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Illustration via Xavier Lalanne-Tauzia

Unprecedented Numbers of LGBTQ Candidates are Running for Office in Response to the Trump Administration's Policies

Jonathan Parks-Ramage

Jonathan Parks-Ramage

Organizations like the Victory Fund are doubling efforts for crucial midterm elections this year.

Illustration via Xavier Lalanne-Tauzia

The Obama era saw unprecedented victories for LGBTQ rights, including the legalization of same-sex marriage and the former president’s executive LGBTQ non-discimination order. Though President Trump paid early lip-service to the LGBTQ community, claiming he was the rare Republican candidate who would “fight” for LGBTQ rights, it quickly became clear that Trump and his vice president, Mike Pence, was no friend to LGBTQ Americans. Once in power, the Trump administration began actively pursuing many anti-equality measures, including an attempt to reinstate the ban of trans people joining the U.S. military, the appointment of anti-LGBTQ Supreme Court Justice Neil Gorsuch, and a Supreme Court argument that anti-LGBTQ discrimination is a First Amendment right.

But there is hope. One of the best ways to fight the anti-equality agendas of the Trump administration, is by electing LGBTQ politicians who will fight for the issues that matter most to their community. Leading the charge to put LGBTQ leaders in office is Victory Fund, an American political action committee that promotes LGBTQ equality, by increasing the number of LGBTQ elected officials across the nation.

VICE Impact spoke with Annise Parker, the first openly LGBTQ mayor of Houston and President and CEO of Victory Fund, about the organization’s important efforts during their crucial midterm elections this year.

VICE Impact: Why is Victory Fund’s mission so important this year, especially given today's political climate?

Annise Parker: There are still folks out there who want to keep the LGBT community out of the political process. They want to discriminate against us and they’ve been emboldened by political support in the highest levels in this country.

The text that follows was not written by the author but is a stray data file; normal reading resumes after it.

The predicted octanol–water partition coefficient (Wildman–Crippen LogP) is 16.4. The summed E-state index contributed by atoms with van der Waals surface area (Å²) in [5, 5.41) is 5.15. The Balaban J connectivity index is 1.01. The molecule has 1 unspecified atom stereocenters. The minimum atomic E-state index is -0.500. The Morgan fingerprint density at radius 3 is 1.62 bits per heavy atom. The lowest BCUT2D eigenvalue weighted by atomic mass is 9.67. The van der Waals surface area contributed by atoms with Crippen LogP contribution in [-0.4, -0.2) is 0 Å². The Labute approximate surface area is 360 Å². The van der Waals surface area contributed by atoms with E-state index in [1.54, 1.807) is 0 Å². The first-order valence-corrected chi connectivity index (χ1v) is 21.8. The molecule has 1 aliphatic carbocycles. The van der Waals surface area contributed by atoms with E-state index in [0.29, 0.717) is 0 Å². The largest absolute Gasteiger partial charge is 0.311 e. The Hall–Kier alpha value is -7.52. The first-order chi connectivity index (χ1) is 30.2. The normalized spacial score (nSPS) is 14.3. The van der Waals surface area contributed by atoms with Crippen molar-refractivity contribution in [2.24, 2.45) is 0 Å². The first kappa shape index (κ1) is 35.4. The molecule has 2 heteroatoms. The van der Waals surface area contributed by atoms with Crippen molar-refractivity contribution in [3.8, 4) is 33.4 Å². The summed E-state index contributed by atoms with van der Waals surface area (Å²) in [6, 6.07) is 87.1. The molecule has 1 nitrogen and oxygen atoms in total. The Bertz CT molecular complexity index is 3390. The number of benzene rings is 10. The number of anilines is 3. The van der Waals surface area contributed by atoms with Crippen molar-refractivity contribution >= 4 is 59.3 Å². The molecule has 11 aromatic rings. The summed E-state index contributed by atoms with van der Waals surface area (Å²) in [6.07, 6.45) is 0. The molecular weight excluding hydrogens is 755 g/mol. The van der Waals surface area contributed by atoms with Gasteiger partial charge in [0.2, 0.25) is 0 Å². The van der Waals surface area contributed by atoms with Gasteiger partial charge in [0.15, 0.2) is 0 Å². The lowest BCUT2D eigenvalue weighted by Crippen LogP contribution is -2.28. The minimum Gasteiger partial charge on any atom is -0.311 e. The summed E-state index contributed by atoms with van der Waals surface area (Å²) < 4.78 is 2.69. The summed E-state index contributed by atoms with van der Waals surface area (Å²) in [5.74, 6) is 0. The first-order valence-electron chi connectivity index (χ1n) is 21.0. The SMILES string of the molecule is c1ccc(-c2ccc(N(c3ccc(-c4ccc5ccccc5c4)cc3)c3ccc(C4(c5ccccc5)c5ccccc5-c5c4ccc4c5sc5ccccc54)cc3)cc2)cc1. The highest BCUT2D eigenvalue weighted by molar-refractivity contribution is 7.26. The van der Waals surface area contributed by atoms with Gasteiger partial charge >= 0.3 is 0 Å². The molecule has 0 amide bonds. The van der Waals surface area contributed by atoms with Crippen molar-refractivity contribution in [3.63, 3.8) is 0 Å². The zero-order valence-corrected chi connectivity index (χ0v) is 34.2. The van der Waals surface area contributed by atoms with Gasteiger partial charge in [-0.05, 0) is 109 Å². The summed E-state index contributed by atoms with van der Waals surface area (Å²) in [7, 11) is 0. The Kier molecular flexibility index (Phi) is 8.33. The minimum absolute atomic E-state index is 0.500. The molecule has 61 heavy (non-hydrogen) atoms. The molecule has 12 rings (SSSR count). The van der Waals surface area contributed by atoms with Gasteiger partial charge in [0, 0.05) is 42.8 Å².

What is happening at the same time among the LGBTQ community is that we see—just as women and minorities do as well—that a lot of our hard won rights can be stripped away really quickly. That's bringing a lot of people into the political process. And it's upping the ante for us with our candidates.


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The good news is that there is an unprecedented number of LGBTQ candidates who are running. Just as there are more women and more people of color on ballots across the United States this year. We're on track to endorse 150 candidates in this cycle, and there are dozens more passionate, first-time candidates throwing themselves into the political process. It's a stunning development and we're working hard to vet those candidates who have the potential to be successful. We're also working hard with our existing office holders to help them move up in the process.

Once someone has been endorsed, then we do our best to help them get to the finish line. Sometimes that’s by providing campaign advice. Sometimes it’s providing direct dollars to a candidate for their campaign. And sometimes it's getting together with like-minded organizations and engaging in independent campaigns on behalf of candidates.

Who are some of the most exciting candidates you’re supporting in the upcoming elections?